Their names may not often make headlines, but their power as catalysts for transformational work is indisputable. Meet six individuals who are crafting innovative solutions to our community’s most pressing social, educational, cultural, and civic needs.
Co-founder, Denver Living Streets Director of Policy and Planning, Denver Department of Public Works
We’ve all been there: creeping along in a line of cars behind a cyclist because there’s not enough room to go around; cursing the buses that disrupt traffic flow; wondering what genius planned this particular roadway. Crissy Fanganello knows those frustrations as well as anyone: The 41-year-old has spent the last 12 years working in transportation planning, from FasTracks consulting to her current gig as Denver’s chief public works strategist. Time and again, she wrestles with how to improve city corridors so they’re functional for all users—bus/rail riders, cyclists, pedestrians, and, yes, drivers. The need becomes more critical by the day. The demand we place on our roads every time we head to the store, visit a friend, or commute to work will exceed our roads’ capabilities by 2015, according to Denver’s official Strategic Transportation Plan.
Thanks to Fanganello’s vision and a grant from the U.S. Environmental Protection Agency, hopefully we’ll never reach that point. In 2007, Fanganello used the grant—roughly $80,000 worth of technical assistance, including consultants and urban planners—to pull together eight city agencies and launch Denver Living Streets, an initiative that re-envisions the existing layout of Denver’s roadways to move people around the city more efficiently. The idea: Create bike lanes, rethink traffic direction, widen sidewalks, and improve street-side property to revitalize our roads and commercial neighborhoods. If commuters considered walking, biking, or mass transit instead of driving, the likelihood of visiting businesses along the way (read: economic growth) increases.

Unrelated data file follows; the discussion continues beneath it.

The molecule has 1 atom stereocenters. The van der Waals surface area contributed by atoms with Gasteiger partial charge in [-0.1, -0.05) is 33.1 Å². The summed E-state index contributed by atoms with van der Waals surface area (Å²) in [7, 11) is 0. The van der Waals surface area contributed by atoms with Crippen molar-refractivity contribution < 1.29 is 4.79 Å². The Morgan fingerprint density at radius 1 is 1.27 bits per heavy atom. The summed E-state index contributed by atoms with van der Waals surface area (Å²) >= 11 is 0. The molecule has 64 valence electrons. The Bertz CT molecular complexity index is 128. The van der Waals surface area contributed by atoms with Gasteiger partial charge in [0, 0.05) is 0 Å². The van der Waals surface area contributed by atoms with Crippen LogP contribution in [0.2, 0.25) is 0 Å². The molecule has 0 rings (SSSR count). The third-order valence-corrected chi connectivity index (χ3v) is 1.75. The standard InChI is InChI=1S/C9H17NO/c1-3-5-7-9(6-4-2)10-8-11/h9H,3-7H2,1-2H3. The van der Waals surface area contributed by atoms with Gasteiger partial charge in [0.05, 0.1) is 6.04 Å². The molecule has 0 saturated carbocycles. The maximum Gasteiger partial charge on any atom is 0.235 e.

Already, corridors like West Florida Avenue have been renovated with what Fanganello refers to as “road diets,” which can include things like repaving and restriping the lanes to change the way vehicles move on the street. In this case, West Florida went from four lanes (two in each direction), to one lane in each direction, bike lanes, and a center turn lane. Both Federal Boulevard (the second-most-traveled RTD route in the city) and 14th Street downtown are being transformed to improve user friendliness using techniques such as sidewalk improvements, strategically placed crosswalks, and tree-planted medians. And Colfax Avenue is undergoing ongoing streetcar feasibility studies to determine if and how a streetcar might contribute to a more seamless public-transit schedule for an RTD route that sees 22,500 people a day.
Fanganello is bracing for the future. Drivers, she says, are attached to their vehicles and their routines; too many people cling to the idea that public transportation isn’t accessible, or that biking is too much of a hassle. “Everything from here on out will come with a trade-off,” she says, “like stripping away street parking. Those are challenging conversations to have. Our mentality is part of it. Socially, we still have a lot to overcome.”